The Cadillac Celestiq is a car of opposites. It takes elements of the brand’s storied past, but it’s also starkly futuristic. At a time when buyers are buying SUVs and clamoring for affordable EVs, it’s a $300,000 custom sedan, even though it’s all-electric. It’s easy to be skeptical of Cadillac’s “comebacks,” but after seeing the Celestiq in the metal at Monterey Car Week, it’s clear that the company’s designers have been working on a real showstopper.
The idea for Celestiq has been developing for years, but was formally announced at the 2021 CES electronics show. It’s still not official here: The first look in California was a show car, although camouflaged pre-production cars are now testing on public roads in Michigan . However, the nice thing about a semi-custom car at this price point is that the transition to production can mean a less toned-down end product than the typical show car to showroom transitions.
While Cadillac hasn’t built anything quite this exclusive in decades, the Celestiq’s intent is reminiscent of the V-16s of the 1930s and the Eldorado Brougham of the 1950s. Like them, the Celestiq is a hyper-expensive halo car that is meant to set the tone for future products and brazenly looks to outdo everyone from Lucid to Bentley and Rolls-Royce.
Cadillac’s second all-electric car aims to create a design mix in the future that emphasizes premium luxury and battery-powered modernity, but does not forget the roots of the American brand. The Celestiq will line up for what’s next for an electrified Cadillac lineup.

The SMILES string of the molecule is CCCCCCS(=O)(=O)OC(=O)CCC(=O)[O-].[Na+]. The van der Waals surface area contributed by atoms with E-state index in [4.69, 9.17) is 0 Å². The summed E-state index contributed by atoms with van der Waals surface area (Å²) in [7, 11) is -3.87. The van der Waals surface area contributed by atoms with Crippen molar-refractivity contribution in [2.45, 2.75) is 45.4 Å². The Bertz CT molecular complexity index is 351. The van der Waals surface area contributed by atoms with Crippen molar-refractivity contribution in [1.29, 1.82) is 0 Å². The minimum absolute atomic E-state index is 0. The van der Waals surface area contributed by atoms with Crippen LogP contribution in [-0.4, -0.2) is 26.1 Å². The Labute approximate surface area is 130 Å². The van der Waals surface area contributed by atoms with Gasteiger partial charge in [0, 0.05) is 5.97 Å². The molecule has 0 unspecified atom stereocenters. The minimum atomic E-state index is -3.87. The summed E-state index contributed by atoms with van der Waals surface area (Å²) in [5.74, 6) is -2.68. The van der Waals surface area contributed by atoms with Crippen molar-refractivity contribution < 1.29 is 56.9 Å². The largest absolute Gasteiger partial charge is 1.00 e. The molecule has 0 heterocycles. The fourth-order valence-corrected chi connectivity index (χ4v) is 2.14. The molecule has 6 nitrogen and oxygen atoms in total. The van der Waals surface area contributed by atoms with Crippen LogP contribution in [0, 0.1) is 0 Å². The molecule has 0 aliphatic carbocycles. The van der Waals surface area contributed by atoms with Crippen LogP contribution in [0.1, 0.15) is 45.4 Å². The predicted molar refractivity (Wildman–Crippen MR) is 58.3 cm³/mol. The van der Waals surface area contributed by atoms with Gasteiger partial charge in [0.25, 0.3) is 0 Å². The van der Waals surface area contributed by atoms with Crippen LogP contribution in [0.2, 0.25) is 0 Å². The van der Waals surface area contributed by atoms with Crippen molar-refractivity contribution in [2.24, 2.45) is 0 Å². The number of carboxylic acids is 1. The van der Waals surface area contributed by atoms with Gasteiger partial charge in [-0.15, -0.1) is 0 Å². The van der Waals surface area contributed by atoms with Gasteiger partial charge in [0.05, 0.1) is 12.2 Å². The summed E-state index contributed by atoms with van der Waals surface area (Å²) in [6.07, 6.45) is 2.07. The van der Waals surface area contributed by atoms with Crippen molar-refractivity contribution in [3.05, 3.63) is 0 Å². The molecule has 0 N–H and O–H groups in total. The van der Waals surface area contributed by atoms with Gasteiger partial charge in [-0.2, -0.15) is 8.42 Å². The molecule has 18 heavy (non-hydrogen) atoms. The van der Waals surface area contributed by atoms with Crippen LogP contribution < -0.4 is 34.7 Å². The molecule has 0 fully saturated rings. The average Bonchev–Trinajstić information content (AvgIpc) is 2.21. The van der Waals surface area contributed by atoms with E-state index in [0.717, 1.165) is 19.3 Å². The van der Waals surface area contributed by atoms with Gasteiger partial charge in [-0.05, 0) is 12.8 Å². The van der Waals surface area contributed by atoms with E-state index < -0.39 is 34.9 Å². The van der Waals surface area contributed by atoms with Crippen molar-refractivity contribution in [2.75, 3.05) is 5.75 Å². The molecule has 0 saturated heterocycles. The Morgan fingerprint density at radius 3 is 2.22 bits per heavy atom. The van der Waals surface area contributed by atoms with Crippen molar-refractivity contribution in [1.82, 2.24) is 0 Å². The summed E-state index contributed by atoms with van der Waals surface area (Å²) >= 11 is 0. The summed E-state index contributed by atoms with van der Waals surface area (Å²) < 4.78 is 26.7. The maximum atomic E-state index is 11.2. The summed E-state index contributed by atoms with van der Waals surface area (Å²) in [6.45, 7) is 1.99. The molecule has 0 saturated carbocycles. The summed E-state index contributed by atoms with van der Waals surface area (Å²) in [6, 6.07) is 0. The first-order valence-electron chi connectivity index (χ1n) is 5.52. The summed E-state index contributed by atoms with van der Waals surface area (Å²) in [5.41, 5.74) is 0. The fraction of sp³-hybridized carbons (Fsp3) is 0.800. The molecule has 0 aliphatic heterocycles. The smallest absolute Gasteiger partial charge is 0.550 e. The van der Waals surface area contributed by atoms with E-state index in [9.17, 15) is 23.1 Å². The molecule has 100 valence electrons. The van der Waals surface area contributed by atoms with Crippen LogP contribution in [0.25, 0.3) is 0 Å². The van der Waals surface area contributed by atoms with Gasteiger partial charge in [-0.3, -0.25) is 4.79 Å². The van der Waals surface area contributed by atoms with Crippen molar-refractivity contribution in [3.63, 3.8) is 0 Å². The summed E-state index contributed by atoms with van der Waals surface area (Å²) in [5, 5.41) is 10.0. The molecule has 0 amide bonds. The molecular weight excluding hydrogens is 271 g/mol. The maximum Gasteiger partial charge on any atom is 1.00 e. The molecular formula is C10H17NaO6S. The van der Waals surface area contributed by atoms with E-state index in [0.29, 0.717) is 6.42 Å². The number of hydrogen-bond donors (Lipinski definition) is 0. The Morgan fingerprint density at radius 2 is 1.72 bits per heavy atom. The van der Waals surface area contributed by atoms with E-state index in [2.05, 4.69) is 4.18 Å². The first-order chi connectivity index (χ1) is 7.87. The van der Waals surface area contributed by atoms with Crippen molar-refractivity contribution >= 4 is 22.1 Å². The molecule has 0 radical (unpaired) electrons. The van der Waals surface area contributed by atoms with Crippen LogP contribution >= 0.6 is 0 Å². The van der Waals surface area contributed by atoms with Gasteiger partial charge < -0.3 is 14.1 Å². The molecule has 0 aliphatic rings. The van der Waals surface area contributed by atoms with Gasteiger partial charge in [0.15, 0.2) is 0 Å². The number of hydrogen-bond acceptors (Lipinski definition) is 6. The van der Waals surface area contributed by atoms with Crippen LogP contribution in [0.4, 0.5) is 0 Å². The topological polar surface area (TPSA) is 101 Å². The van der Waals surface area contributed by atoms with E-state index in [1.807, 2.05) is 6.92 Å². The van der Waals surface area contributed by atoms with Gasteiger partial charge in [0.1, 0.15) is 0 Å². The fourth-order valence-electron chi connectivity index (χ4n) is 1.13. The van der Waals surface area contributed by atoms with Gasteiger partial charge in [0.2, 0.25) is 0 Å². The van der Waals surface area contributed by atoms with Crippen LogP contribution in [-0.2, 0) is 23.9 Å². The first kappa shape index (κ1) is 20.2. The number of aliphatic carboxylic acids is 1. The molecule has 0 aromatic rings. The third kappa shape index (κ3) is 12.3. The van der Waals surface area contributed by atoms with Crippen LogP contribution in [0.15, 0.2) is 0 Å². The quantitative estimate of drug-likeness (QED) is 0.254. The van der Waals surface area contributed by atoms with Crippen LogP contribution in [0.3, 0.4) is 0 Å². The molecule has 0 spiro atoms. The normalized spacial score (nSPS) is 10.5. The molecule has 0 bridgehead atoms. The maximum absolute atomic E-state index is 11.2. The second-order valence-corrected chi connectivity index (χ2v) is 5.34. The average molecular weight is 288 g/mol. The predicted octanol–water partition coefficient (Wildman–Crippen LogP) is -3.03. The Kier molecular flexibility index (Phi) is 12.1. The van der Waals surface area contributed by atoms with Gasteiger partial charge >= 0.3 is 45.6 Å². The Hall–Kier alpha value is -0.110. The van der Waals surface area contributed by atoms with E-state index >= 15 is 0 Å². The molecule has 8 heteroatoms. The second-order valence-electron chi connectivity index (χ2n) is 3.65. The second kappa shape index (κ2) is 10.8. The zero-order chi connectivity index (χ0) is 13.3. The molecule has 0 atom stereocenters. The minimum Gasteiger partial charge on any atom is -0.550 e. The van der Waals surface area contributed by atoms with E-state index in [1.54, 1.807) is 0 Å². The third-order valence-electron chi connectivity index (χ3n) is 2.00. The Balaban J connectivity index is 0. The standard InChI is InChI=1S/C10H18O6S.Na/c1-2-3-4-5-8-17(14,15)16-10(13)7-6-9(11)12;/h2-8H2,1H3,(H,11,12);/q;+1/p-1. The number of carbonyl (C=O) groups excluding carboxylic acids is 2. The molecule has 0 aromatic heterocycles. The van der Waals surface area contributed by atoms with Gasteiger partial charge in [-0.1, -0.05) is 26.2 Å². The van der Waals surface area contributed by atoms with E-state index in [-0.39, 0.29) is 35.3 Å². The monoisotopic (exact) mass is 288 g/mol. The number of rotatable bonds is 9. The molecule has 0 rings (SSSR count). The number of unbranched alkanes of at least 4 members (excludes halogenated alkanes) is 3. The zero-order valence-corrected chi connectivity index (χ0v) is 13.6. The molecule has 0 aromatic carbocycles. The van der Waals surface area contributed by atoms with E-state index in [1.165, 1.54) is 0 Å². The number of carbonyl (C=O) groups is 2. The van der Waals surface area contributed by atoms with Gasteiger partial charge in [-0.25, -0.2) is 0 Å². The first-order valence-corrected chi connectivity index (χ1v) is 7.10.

As GM CEO Mary Barra said at the Celestiq’s first full unveiling at Monterey Car Week, the Celestiq “sets the world’s luxury and electric tone.”
It tries to cover many bases. It’s a tall, roomy sedan that reflects Cadillac’s “longer, lower, and wider” era as well as the fastback designs of long ago. But it also has a smart glass roof, pillar-to-pillar dashboard display, touchscreens throughout and advanced driver assistance technology. It focuses on the passenger experience with a roomy rear row and plush materials and features, but also aims to be a driver’s car, with a low center of gravity, the rush of instant torque acceleration and plenty of range.
Like other recent GM EVs, including the Cadillac Lyriq, the Celestiq will use the company’s Ultium platform. That makes for familiar mechanical components and battery technology, but the real draw for the 500 lucky customers who get to buy one every year are all the details of the bodywork that rides on it.
GM’s Barra knows this Cadillac is not like the others. She said the design and engineering team “wanted to do things differently.” While the production vehicle will no doubt see some design changes, the Celestiq is noticeably swoopy with an extremely fastback design. It’s almost comically long, with a back that doesn’t match the front.
It seems to use other wind-cheating designs, such as the 1970s Citroën CX and the experimental 1981 Mercedes-Benz Auto 2000 concept, but some inspiration undoubtedly came from Cadillac’s own fastback designs from the 1930s and 1940s. Even more modern versions of BMW, Mercedes, Audi and Genesis are coming in, but the details are all modern Cadillac. It’s amazing because it can leave the viewer a little baffled.
With an emphasis on aerodynamic efficiency, the Celestiq’s severed rear end is more than just a stylistic flaw. The Celestiq also has a unique door opener experience that seems prone to malfunctions. Without traditional door handles, the door pops open at the touch of a button, leaving the sides clean and flat. Side mirrors and backlighting are still conceptual and will need to be adjusted to comply with traffic regulations, but make for overly pronounced features on the show car.